In the carriage, Mr. Gardiner wonders if Jane might be right in hoping for the best: Wickham knows Lydia has no money and stands to lose his reputation with his regiment, so what else could he be after but marriage? Elizabeth assures them that Wickham is an awful person, capable of anything.
Elizabeth knows from Darcy's story that Wickham has no morals and is therefore capable of anything. Only marrying him can save Lydia's reputation, and that of her entire family.
At Longbourn, Mrs. Bennet is holed up in her room, frantic with nervousness, and blames Colonel Foster for not watching over Lydia. She tells Mr. Gardiner to make Lydia and Wickham marry when they are found—and to make Lydia consult her about finding the best deals on wedding dresses.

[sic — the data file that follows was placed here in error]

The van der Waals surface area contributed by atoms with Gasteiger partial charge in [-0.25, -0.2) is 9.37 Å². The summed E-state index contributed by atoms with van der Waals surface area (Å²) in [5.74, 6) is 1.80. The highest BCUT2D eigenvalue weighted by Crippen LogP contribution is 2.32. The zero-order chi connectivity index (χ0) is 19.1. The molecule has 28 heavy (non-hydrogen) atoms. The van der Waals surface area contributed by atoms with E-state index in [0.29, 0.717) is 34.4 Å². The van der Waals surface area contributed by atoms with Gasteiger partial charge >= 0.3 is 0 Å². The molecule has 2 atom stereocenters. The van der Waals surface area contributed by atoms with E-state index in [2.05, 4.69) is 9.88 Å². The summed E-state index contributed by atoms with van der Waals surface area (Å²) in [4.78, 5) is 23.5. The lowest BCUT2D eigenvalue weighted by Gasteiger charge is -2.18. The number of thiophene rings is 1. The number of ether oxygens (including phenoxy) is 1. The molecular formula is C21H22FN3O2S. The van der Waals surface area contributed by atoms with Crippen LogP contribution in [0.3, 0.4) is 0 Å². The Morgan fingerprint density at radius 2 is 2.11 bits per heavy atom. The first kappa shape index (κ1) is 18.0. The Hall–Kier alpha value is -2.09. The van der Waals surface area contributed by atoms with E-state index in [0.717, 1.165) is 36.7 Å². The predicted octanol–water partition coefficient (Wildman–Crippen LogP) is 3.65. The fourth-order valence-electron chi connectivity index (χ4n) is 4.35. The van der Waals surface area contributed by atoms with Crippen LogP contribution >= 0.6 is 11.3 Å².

Mrs. Bennet always tries to keep herself in the right, so she blames Colonel Foster rather than herself. And she's just as superficial and frivolous as ever: how can she worry about dresses at a time like this?
Elizabeth and Jane dissect the situation. They are relieved that apparently Lydia did think she was getting married, which they can tell from a note she left for Mrs. Forster signed "Lydia Wickham."
If Lydia had not intended to marry, and was just after a sexual fling, she would be seen an indecent "fallen woman."